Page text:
Larger companies need to use coding exercises in interviews as a “weed-out” technique, to eliminate the weak candidates as early as possible. So if you’re trying to get hired at a large tech company, you need to get over the idea that you can talk your way into a job, and prepare yourself for the somewhat unnatural challenge of coding during an interview.

Coding Interview Advice

Working on a small, unfamiliar problem with no language reference, no API reference, no autocomplete, and no error highlighting really flusters some people. This is a hurdle that you will have to overcome in order to demonstrate that you are in fact a good programmer.

Specifically, you should develop the ability to write a correct 10-20 line program body on a whiteboard, a piece of paper, napkin, etc. under time pressure in your preferred language. Practicing in ink on paper, maybe using a sharpie or dry-erase marker on a legal pad, and then typing it in and trying to compile and run it, is great practice.

Also, as a programmer your job is to talk to people and understand the problem that your code is supposed to solve. This is incredibly important in real programming work, and is a gigantic topic in itself (e.g. are the requirements you’re being given really the requirements or are they someone else’s partial solution to the real problem, which you can negotiate?). Not surprisingly, if you solve the wrong problem in your interview, you won’t give a good impression even if your code solves some other problem that the interviewer doesn’t care about.

So, make sure that you fully understand the problem; repeating it back to the interviewer and maybe rephrasing it is a great way to do this. Write down lots of notes and scribbles (tables, diagrams, maybe the exact text of the question as the interviewer said it) until you completely understand the algorithm and corner cases before jumping to code. The last thing you should do is to write out the code, and it should be obvious to you and the interviewer that you already have solved the problem before you do so. Remember how your math teachers insisted that you show your work instead of just writing down the answer? This is a good way to think about coding interviews: you need to show how you got from the question to a particular solution; this will help you avoid misunderstanding the question, gives the interviewer a chance to correct any confusion you have about what the problem is, and will force you to really think through your solution. You don’t want to be distracted by looking around the room for an eraser or trying to improve the penmanship of your curly braces while you scribble some half-baked code on the whiteboard and then constantly erase and rewrite it as you think. Finish thinking through your solution in detail, then write down the code.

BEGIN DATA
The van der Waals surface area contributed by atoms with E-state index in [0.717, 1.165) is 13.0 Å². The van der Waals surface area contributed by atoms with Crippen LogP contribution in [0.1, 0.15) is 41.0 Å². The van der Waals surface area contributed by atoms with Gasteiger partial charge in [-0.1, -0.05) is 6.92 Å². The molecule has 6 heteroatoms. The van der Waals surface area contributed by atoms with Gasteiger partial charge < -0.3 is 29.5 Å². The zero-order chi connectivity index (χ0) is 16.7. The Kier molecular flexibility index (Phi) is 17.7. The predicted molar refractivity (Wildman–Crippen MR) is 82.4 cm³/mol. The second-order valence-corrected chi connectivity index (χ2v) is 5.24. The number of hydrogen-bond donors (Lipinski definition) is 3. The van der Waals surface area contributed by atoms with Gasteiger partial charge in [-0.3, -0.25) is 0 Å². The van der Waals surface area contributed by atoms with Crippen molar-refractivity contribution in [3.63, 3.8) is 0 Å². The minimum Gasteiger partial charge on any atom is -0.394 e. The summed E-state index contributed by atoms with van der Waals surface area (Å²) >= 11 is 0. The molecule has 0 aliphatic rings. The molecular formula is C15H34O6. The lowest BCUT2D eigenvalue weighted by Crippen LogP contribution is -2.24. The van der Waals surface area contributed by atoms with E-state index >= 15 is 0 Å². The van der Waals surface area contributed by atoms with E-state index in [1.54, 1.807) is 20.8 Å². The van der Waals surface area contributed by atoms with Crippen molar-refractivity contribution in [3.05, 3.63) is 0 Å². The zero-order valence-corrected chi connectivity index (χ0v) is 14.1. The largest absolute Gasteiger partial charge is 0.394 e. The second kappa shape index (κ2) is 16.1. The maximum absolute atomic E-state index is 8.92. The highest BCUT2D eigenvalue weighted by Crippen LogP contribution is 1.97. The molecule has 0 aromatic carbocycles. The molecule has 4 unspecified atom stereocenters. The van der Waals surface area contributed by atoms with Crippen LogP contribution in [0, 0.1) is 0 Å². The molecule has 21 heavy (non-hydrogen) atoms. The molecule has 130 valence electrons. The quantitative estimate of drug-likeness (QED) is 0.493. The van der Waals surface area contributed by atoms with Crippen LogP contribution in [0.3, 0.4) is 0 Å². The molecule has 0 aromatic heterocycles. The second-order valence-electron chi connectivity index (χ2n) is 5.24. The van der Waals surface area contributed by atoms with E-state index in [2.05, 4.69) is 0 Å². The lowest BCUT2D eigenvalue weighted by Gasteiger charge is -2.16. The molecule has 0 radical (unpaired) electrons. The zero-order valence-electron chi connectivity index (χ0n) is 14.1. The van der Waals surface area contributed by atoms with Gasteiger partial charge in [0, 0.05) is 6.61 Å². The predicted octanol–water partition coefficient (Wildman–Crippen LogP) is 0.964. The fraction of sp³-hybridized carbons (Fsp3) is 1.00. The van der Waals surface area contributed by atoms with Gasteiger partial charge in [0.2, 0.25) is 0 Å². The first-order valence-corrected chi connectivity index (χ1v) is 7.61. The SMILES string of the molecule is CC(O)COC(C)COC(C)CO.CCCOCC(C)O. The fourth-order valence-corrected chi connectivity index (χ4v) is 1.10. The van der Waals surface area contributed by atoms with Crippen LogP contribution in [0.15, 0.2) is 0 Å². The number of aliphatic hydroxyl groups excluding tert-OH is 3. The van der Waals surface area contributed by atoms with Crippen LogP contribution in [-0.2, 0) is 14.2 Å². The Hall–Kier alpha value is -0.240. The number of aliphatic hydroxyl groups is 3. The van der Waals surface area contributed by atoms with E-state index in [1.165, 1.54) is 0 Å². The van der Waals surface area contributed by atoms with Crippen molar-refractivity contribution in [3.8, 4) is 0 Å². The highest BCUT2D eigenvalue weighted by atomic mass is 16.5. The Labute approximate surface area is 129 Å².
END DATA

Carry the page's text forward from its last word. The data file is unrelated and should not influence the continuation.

Finally, practice with friends in mock coding interviews. If you’re lucky you will have other programmer friends who can benefit from switching places and letting you be the interviewer, and you may be able to learn how to be a better interviewee from watching them make mistakes. :)